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Some of the Plautine ‘Genitives of Respect’ would, if found in an Augustan poet, be called Graecisms, e.g. Rud. 213hac an illac eam incerta sum consili” (cf. Ter. Phorm. 578quod quidem me factum consili incertum facit”; Ennius trag. 142 V. “suarum rerum incerti”). But the imitation of a Greek construction1 is as suitable for the literary style of Augustan poetry as it is unsuitable for the every-day language of Plautus. Their Italic origin is proved by their occurrence in other dialects, e.g. (Oscan) “manum aserum eizazunc egmazum” ‘manum asserere earum rerum.’ Similarly the use (especially in Tacitus) of the Genitive of the Gerund and Gerundive to express purpose, e.g. Tac. Ann. 2, 59Germanicus Aegyptum proficiscitur cognoscendae antiquitatis”, is found in Umbrian, e.g. “ocrer peihaner” ‘arcis piandae.’ It is therefore a native construction, and, although not found in Plautus, is once used by Terence, Adelph. 270ne id adsentandi magis quam quo habeam gratum facere existumes”. (On Rud. 247me laborum levas”, see below, 14).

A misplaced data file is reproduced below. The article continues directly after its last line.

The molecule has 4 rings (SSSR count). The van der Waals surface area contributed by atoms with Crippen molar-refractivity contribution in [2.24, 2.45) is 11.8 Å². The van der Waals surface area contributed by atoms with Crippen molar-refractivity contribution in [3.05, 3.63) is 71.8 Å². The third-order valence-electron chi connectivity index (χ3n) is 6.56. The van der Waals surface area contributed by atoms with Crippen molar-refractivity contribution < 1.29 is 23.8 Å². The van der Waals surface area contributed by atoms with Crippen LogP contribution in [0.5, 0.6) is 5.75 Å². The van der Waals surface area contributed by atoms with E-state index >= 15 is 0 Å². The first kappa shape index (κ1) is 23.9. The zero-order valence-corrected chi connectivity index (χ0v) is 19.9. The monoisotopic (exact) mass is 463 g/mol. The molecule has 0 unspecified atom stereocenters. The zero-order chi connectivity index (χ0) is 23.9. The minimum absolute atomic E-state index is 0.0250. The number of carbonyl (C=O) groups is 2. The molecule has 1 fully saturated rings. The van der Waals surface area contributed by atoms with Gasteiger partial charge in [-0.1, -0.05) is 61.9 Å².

1 The Genitive in Capt. 825non ego nunc parasitus sum, sed regum rex regalior”, Ennius trag. 56 V. “mater optumarum multo mulier melior mulierum”, is the Partitive Genitive But there is a mixture of two ideas. (See above, I. 10

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